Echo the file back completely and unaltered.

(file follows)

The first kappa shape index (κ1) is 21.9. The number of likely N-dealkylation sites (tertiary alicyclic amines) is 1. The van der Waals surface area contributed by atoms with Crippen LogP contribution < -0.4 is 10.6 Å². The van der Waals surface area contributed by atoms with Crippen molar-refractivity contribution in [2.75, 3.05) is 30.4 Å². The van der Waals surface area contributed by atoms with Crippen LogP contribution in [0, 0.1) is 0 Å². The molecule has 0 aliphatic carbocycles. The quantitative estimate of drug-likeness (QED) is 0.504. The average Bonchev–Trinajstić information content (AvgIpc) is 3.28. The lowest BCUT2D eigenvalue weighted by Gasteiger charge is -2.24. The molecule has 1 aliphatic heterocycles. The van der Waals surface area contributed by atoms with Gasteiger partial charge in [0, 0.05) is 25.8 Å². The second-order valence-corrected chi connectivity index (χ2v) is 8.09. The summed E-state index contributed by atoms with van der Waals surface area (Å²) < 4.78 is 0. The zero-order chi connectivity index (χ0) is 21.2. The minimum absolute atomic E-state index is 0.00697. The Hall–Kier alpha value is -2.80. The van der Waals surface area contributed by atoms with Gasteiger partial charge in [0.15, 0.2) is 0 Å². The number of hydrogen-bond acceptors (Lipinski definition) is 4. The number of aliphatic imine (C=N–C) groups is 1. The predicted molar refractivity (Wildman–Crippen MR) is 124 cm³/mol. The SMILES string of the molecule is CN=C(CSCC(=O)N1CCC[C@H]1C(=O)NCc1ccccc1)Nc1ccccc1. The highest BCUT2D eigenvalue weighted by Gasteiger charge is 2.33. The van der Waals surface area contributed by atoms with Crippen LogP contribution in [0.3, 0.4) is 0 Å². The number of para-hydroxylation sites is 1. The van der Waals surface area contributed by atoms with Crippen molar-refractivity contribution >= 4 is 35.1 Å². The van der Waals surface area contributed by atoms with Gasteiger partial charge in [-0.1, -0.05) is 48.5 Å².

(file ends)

The first kappa shape index (κ1) is 21.9. The number of likely N-dealkylation sites (tertiary alicyclic amines) is 1. The van der Waals surface area contributed by atoms with Crippen LogP contribution < -0.4 is 10.6 Å². The van der Waals surface area contributed by atoms with Crippen molar-refractivity contribution in [2.75, 3.05) is 30.4 Å². The van der Waals surface area contributed by atoms with Crippen LogP contribution in [0, 0.1) is 0 Å². The molecule has 0 aliphatic carbocycles. The quantitative estimate of drug-likeness (QED) is 0.504. The average Bonchev–Trinajstić information content (AvgIpc) is 3.28. The lowest BCUT2D eigenvalue weighted by Gasteiger charge is -2.24. The molecule has 1 aliphatic heterocycles. The van der Waals surface area contributed by atoms with Gasteiger partial charge in [0, 0.05) is 25.8 Å². The second-order valence-corrected chi connectivity index (χ2v) is 8.09. The summed E-state index contributed by atoms with van der Waals surface area (Å²) < 4.78 is 0. The zero-order chi connectivity index (χ0) is 21.2. The minimum absolute atomic E-state index is 0.00697. The Hall–Kier alpha value is -2.80. The van der Waals surface area contributed by atoms with Gasteiger partial charge in [0.15, 0.2) is 0 Å². The number of hydrogen-bond acceptors (Lipinski definition) is 4. The number of aliphatic imine (C=N–C) groups is 1. The predicted molar refractivity (Wildman–Crippen MR) is 124 cm³/mol. The SMILES string of the molecule is CN=C(CSCC(=O)N1CCC[C@H]1C(=O)NCc1ccccc1)Nc1ccccc1. The highest BCUT2D eigenvalue weighted by Gasteiger charge is 2.33. The van der Waals surface area contributed by atoms with Crippen LogP contribution in [0.3, 0.4) is 0 Å². The number of para-hydroxylation sites is 1. The van der Waals surface area contributed by atoms with Crippen molar-refractivity contribution >= 4 is 35.1 Å². The van der Waals surface area contributed by atoms with Gasteiger partial charge in [-0.1, -0.05) is 48.5 Å².